Wednesday, January 5, 2011

African American slave secures Confederate ship for Union in 1862

"The Slave Robert Smalls Steals the Planter," Sons of the South website.
In First African American soldiers strike a blow for freedom as early as 1862, we began to review the book Army Life in a Black Regiment, written by Thomas Wentworth Higginson, commander of The First South Carolina Volunteers.  On his way to Beaufort to take command of his regiment in November of 1862, he passed the shores of Hilton Head where lay gun boats, schooners, and steamers.  One of the steamers was the famous Planter. See page 9.
Robert Smalls "keen navigational skills earned him a job as the pilot of the Confederate gunboat The Planter in March 1861.
Smalls' employer, John Ferguson, paid him $16 a month. Although $15 went to Henry McKee,Smalls was able to earn extra money, "moonlighting" by moving goods for merchants. He was known as an expert pilot, and had studied the maps and sea charts of South Carolina and Georgia. Meanwhile, the fellow slaves aboard The Planter planned their escape to freedom. They chose the able seaman Robert Smalls as their leader." 
See "Robert Smalls, War Hero and Legislator (1839-1915)by Dennis Adams, Information Services Coordinator and Grace Morris Cordial, Historical Resources Coordinator
On May 13, 1863,  Charleston-born slave, Robert Smalls, the captain of the crew and nine other men  including the pilot and engineers took charge of The Planter and navigated past the batteries and forts in the Charleston Harbor, raised the white flag, placing themselves "under the protection of The Stars and Stripes instead of The Stars and Bars." See The Slave Robert Smalls Steals the Planter.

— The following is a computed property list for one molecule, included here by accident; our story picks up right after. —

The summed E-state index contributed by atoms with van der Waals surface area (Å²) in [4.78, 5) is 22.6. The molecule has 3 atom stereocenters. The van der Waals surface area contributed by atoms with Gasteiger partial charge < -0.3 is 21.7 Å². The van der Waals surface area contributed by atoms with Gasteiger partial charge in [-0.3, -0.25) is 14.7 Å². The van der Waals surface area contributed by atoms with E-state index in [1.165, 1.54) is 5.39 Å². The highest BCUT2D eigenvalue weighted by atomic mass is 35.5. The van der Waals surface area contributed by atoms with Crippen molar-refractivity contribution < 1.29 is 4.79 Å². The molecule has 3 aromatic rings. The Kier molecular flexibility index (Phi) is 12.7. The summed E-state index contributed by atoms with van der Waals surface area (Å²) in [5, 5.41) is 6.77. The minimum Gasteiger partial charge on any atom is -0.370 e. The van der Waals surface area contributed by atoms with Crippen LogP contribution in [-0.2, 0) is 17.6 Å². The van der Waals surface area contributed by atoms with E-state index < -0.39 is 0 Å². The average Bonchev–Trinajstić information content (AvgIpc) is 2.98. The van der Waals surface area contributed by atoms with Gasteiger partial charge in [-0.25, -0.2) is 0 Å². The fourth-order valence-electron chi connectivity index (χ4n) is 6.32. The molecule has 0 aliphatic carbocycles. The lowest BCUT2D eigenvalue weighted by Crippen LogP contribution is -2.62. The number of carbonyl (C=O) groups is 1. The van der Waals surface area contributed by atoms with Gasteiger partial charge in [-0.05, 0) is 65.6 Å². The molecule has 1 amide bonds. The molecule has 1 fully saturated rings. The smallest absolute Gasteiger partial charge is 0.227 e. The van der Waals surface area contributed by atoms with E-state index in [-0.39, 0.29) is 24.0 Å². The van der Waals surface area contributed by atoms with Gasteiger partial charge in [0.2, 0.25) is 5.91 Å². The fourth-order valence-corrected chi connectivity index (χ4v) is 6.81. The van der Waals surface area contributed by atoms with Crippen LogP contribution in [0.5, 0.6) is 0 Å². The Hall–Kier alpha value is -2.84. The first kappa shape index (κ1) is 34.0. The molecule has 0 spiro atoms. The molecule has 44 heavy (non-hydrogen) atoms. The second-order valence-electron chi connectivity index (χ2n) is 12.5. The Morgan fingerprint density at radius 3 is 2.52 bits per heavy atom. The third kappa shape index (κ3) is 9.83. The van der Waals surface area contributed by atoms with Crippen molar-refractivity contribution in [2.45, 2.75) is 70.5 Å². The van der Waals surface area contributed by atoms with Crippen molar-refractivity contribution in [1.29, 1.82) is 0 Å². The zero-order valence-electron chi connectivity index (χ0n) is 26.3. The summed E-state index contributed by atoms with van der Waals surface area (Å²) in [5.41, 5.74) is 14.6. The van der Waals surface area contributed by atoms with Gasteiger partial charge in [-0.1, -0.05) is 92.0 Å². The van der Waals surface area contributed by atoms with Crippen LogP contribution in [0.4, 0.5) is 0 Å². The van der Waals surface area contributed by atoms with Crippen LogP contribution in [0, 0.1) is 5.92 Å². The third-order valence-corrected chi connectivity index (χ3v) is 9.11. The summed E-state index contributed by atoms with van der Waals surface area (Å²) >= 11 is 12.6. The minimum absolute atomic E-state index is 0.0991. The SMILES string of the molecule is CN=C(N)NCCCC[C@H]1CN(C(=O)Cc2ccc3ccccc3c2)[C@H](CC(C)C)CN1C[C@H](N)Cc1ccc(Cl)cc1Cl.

"The following are the names of the black men who performed this gallant and perilous service:  Robert Smalls, pilot, John Smalls and Alfred Gradine, engineers; Abraham Jackson, Gabriel Turno, William Morrison, Samuel Chisholm, Abraham Allston, and David Jones. They brought with them the wife and three children of the pilot, and the wife and sister of the first engineer, John Small. The balance of the party were without families." You can read the entire article at Sons of the South:  The Slave Robert Smalls Steals the Planter.
The article in Harper's Weekly on June 14 of 1862 stated that it was recommended that crew be compensated $20,000 with Robert Small receiving $5000 from the Federal Government.
"Beaufort County Library , SC -- About Robert Smalls (1839-1915)." Beaufort County Library | For Learning. For Leisure. For Life. Web. 05 Jan. 2011. <>.
Higginson, Thomas Wentworth. Army Life in a Black Regiment;. Boston: Houghton, Mifflin, 1900. Google Books.
"The Slave Robert Smalls Steals the Planter."  The Civil War. Son of the South, 2003. Web. 05 Jan. 2011. <>.

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